Food should become cheaper for consumers, but the overall pounds 30bn-a-year cost of the CAP for Europe's taxpayers is expected to rise by a few billion pounds a year.
The Commission wants us to pay farmers a straight subsidy, simply because they are A Good Thing. As a result European agriculture will continue to be, by international standards, massively overmanned, though employment in it will keep on falling fast. That overmanning is also seen as desirable, because we want a thriving, populated countryside which continues to look as we expect it to. Sort of traditional. It must seem grotesquely unfair to the tens of thousands of European coal and steel workers who have lost their jobs because of the massive withdrawal of state subsidies in these industries. But you have to admire the sheer lobbying muscle of those farmers. The CAP costs the average Briton pounds 3 in higher food prices and pounds 1 in taxes each week. Total cost to UK taxpayers - about pounds 3bn.
If we are to have these direct payments to farmers replacing artificially high prices for their produce they ought to have strings attached. But before going into that we should welcome the good in this reform. It is absolutely right that Europe should reduce guaranteed, "intervention" prices further and move closer to world market prices. Guaranteed high prices encouraged farmers to grow vastly more than consumers inside and outside Europe demanded. Mountains of cereals, skimmed milk powder and beef, and lakes of wine had to be stored and eventually dumped on world markets at subsidised, cheap prices. So European consumers had to pay unfairly high food prices within the Union, while outside, farmers in Third World countries struggled to compete with the cheap imports which harmed the chances of poor countries becoming self-sufficient in food.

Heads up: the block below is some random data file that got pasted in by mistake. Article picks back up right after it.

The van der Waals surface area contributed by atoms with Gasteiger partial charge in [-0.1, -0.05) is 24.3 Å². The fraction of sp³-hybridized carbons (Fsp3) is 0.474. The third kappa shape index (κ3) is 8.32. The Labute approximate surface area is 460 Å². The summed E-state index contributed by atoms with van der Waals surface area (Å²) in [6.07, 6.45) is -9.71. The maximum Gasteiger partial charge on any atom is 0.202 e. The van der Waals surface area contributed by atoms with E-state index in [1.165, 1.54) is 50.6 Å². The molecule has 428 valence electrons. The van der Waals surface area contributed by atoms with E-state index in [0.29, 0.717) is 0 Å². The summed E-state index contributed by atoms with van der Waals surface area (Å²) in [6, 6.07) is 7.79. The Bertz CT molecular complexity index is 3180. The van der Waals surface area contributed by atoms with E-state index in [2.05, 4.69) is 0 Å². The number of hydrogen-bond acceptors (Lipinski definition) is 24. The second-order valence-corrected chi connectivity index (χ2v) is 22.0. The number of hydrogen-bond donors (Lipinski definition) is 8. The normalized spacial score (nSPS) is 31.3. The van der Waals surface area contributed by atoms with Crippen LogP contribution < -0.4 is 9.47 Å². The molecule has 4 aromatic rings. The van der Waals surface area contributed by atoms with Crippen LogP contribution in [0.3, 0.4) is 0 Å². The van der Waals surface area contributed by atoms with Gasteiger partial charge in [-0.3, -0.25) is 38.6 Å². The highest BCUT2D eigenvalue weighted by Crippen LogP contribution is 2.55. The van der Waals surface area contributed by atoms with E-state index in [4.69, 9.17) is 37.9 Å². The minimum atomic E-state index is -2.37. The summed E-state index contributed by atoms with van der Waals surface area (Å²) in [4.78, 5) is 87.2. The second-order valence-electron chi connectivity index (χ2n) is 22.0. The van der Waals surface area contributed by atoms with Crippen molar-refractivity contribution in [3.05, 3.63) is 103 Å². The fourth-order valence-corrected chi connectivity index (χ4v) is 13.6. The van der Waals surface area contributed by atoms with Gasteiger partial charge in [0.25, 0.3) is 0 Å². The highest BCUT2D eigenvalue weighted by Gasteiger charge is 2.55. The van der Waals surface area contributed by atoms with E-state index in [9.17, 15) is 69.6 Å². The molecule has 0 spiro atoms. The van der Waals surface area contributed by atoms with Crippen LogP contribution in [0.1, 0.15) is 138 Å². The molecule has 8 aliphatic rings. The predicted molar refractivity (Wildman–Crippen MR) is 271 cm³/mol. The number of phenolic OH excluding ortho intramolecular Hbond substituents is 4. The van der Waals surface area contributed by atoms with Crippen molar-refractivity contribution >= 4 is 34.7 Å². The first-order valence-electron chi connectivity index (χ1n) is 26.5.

Guaranteed high prices were an insane way of subsidising European agriculture, and the recent freeing up and tariff-busting in international trade - the Uruguay Round of the GATT - forced the European Union to start abandoning them. A 1992 reform of the CAP began the process. The single most important element was a 35 per cent cut in guaranteed minimum cereal prices, phased in gradually. To compensate, Europe's grain farmers were given a direct payment for each hectare of cereal they planted. The only string attached was that the continent's larger farms (which meant virtually all of Britain's) would have to stop growing cereal on part of their land (up to 15 per cent). They got an even larger payment for each hectare of this set-aside land. The idea was to grow less and cut surpluses by taking land out of production.